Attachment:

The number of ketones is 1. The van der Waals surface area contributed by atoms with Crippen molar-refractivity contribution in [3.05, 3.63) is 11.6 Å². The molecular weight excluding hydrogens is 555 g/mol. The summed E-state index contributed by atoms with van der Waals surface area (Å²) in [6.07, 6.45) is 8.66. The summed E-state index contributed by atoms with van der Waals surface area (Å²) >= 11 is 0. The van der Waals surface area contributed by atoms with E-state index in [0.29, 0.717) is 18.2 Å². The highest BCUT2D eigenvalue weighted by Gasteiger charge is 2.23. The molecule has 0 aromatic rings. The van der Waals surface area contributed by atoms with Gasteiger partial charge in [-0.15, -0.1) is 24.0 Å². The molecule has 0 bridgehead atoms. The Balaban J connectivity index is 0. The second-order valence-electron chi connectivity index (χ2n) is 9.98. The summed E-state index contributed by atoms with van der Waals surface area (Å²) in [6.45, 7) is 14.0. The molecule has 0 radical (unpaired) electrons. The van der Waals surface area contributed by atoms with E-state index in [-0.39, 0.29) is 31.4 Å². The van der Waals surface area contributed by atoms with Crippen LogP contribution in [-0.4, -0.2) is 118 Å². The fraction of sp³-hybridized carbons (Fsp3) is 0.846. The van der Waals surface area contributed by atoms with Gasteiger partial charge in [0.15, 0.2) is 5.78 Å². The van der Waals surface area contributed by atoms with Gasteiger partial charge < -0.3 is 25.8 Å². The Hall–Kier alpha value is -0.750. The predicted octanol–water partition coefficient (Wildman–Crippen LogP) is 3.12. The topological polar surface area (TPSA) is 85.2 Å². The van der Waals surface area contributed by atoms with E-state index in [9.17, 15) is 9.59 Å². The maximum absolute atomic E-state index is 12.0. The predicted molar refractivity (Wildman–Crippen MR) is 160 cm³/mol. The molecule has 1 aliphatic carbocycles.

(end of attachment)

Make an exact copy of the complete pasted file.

The number of ketones is 1. The van der Waals surface area contributed by atoms with Crippen molar-refractivity contribution in [3.05, 3.63) is 11.6 Å². The molecular weight excluding hydrogens is 555 g/mol. The summed E-state index contributed by atoms with van der Waals surface area (Å²) in [6.07, 6.45) is 8.66. The summed E-state index contributed by atoms with van der Waals surface area (Å²) >= 11 is 0. The van der Waals surface area contributed by atoms with E-state index in [0.29, 0.717) is 18.2 Å². The highest BCUT2D eigenvalue weighted by Gasteiger charge is 2.23. The molecule has 0 aromatic rings. The van der Waals surface area contributed by atoms with Gasteiger partial charge in [-0.15, -0.1) is 24.0 Å². The molecule has 0 bridgehead atoms. The Balaban J connectivity index is 0. The second-order valence-electron chi connectivity index (χ2n) is 9.98. The summed E-state index contributed by atoms with van der Waals surface area (Å²) in [6.45, 7) is 14.0. The molecule has 0 radical (unpaired) electrons. The van der Waals surface area contributed by atoms with E-state index in [-0.39, 0.29) is 31.4 Å². The van der Waals surface area contributed by atoms with Crippen LogP contribution in [-0.4, -0.2) is 118 Å². The fraction of sp³-hybridized carbons (Fsp3) is 0.846. The van der Waals surface area contributed by atoms with Gasteiger partial charge in [0.15, 0.2) is 5.78 Å². The van der Waals surface area contributed by atoms with Gasteiger partial charge < -0.3 is 25.8 Å². The Hall–Kier alpha value is -0.750. The predicted octanol–water partition coefficient (Wildman–Crippen LogP) is 3.12. The topological polar surface area (TPSA) is 85.2 Å². The van der Waals surface area contributed by atoms with E-state index in [9.17, 15) is 9.59 Å². The maximum absolute atomic E-state index is 12.0. The predicted molar refractivity (Wildman–Crippen MR) is 160 cm³/mol. The molecule has 1 aliphatic carbocycles.